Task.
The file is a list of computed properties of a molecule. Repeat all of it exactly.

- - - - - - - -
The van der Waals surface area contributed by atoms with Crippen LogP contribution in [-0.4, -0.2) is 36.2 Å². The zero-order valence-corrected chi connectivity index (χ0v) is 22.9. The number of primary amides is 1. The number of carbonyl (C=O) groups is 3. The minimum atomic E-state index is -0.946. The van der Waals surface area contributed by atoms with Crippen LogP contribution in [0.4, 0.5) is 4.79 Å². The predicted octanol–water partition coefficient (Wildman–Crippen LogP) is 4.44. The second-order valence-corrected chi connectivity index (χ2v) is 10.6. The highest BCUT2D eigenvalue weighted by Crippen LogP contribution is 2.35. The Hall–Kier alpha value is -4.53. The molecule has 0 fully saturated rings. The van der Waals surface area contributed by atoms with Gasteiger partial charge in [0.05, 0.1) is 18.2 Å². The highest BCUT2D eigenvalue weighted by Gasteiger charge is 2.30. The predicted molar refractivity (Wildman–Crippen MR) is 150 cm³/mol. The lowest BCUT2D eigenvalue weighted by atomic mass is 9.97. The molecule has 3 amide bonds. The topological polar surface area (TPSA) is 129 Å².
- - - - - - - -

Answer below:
The van der Waals surface area contributed by atoms with Crippen LogP contribution in [-0.4, -0.2) is 36.2 Å². The zero-order valence-corrected chi connectivity index (χ0v) is 22.9. The number of primary amides is 1. The number of carbonyl (C=O) groups is 3. The minimum atomic E-state index is -0.946. The van der Waals surface area contributed by atoms with Crippen LogP contribution in [0.4, 0.5) is 4.79 Å². The predicted octanol–water partition coefficient (Wildman–Crippen LogP) is 4.44. The second-order valence-corrected chi connectivity index (χ2v) is 10.6. The highest BCUT2D eigenvalue weighted by Crippen LogP contribution is 2.35. The Hall–Kier alpha value is -4.53. The molecule has 0 fully saturated rings. The van der Waals surface area contributed by atoms with Gasteiger partial charge in [0.05, 0.1) is 18.2 Å². The highest BCUT2D eigenvalue weighted by Gasteiger charge is 2.30. The predicted molar refractivity (Wildman–Crippen MR) is 150 cm³/mol. The lowest BCUT2D eigenvalue weighted by atomic mass is 9.97. The molecule has 3 amide bonds. The topological polar surface area (TPSA) is 129 Å².